By Rebekah Devorak | Opinions Editor
As much as some people try to deny its presence, global warming is real and can’t be ignored. A quick Google search pulls up handfuls of credible websites with statistics and scientific studies that show the Earth’s temperature is up and its ice levels are down.
This is a controversial problem that can be difficult to talk about, but Duquesne is doing its part to help kick-start the narrative in order to reach a solution.
The university held its inaugural Integrity of Creation: Climate Change conference from Sept. 30 to Oct. 2. Though a number of highly-educated speakers flew in from schools around the country to lecture on a diverse range of topics all relating to the environment, one of the most memorable statements came from a student attending the talk.
At the first panel discussion session Oct. 1, this student said the only way for society to truly change its negative impact on the environment is to start teaching children, from kindergarten through college, ways to live sustainably and be environmentally conscious.
This doesn’t mean just handing out pamphlets about recycling or watching documentaries about deforestation, but consistently incorporating into the curriculum hands-on experiences that will make a difference.
This statement stuck in my mind because it seems so obvious. As scary as it sounds, young people are the future of the world. It’s going to be our responsibility, eventually, to solve the issues that are raging on around us today. One of those main issues will be climate change, even if people don’t want to hear that it will be.
Rather than considering long-term options, Americans want an instant solution; a quick fix that will neatly patch up all of our problems so we see immediate positive results. Unfortunately, this probably isn’t going to be the case with climate change. It’s going to be a process in which we need to display patience.
However, that isn’t always our strongest quality.
When we talk about global warming or the deteriorating environment, the usual solution is for people to change their daily habits: stop drinking bottled water, stop driving cars so often, cut down carbon footprints, etc. That just might be the quickest fix to the climate problem, but most adults don’t want to cooperate.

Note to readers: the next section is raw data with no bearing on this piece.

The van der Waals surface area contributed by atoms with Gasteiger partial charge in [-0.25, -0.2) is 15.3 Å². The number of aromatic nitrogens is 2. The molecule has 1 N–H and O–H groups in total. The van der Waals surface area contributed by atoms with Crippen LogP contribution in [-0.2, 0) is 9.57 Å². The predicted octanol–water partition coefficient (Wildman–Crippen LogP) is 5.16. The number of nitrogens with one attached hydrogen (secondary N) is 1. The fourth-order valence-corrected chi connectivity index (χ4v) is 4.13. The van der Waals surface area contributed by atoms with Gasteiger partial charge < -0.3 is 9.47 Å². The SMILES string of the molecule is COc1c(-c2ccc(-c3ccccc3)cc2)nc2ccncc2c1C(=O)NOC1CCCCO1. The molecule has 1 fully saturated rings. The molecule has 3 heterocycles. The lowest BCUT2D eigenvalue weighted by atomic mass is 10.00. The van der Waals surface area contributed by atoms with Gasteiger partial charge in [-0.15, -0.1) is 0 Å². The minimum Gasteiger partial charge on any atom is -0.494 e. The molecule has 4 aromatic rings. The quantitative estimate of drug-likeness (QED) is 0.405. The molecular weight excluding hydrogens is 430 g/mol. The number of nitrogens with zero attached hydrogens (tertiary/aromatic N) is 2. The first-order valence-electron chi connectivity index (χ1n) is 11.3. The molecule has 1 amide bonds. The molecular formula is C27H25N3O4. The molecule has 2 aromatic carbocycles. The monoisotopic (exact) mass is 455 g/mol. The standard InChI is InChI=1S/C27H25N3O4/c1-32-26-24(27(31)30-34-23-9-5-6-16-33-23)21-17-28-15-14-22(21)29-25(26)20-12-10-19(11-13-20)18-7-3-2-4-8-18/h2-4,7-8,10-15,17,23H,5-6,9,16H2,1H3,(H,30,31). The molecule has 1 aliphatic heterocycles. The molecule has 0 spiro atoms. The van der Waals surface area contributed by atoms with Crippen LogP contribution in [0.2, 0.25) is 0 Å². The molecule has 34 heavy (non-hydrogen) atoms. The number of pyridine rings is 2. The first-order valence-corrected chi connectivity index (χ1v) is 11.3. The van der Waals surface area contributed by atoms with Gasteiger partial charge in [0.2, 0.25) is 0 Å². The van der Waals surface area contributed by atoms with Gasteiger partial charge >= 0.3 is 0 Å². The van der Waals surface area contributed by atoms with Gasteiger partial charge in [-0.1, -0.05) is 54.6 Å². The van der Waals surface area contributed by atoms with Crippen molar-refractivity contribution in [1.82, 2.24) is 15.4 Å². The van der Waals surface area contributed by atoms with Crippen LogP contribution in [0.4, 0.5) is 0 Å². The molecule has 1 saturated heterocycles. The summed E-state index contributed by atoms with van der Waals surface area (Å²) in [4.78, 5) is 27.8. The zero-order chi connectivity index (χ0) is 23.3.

It’s not necessarily their fault either. Changing those things would throw a wrench into their daily lives and cause unwanted stress, like figuring out how to get to work with an unreliable American public transportation system. Some might also not be able to afford an environmentally-friendly lifestyle. The value right now is placed on cost and convenience over consciousness.
But if we begin to teach children from the earliest possible point how to be sustainable, we can ingrain eco-conscious habits before they have a chance to develop the same ones we’ve been wrestling with for the past 50 years.
Young people are brilliant and have the power to change the world. The sooner we start showing children the importance of recycling or reducing energy use, the sooner we can spark a passion for saving the world in their hearts. It will be sooner that young people can invent new ways to make consciousness cheaper, more accessible and easier to use than we were ever able to. While it’s not the instant solution that everyone seems to be looking for, it’s one that will be stable and long-lasting for years to come.
Young people can erase the general fear right now that future generations will grow up in a failing, deteriorating world because of humanity’s effect on climate change. But it’s up to us to implement the programs in schools, and it’s up to us to give them the tools to lead the way.
If we are able to do that, then that fear will one day be nothing except a piece of distant history.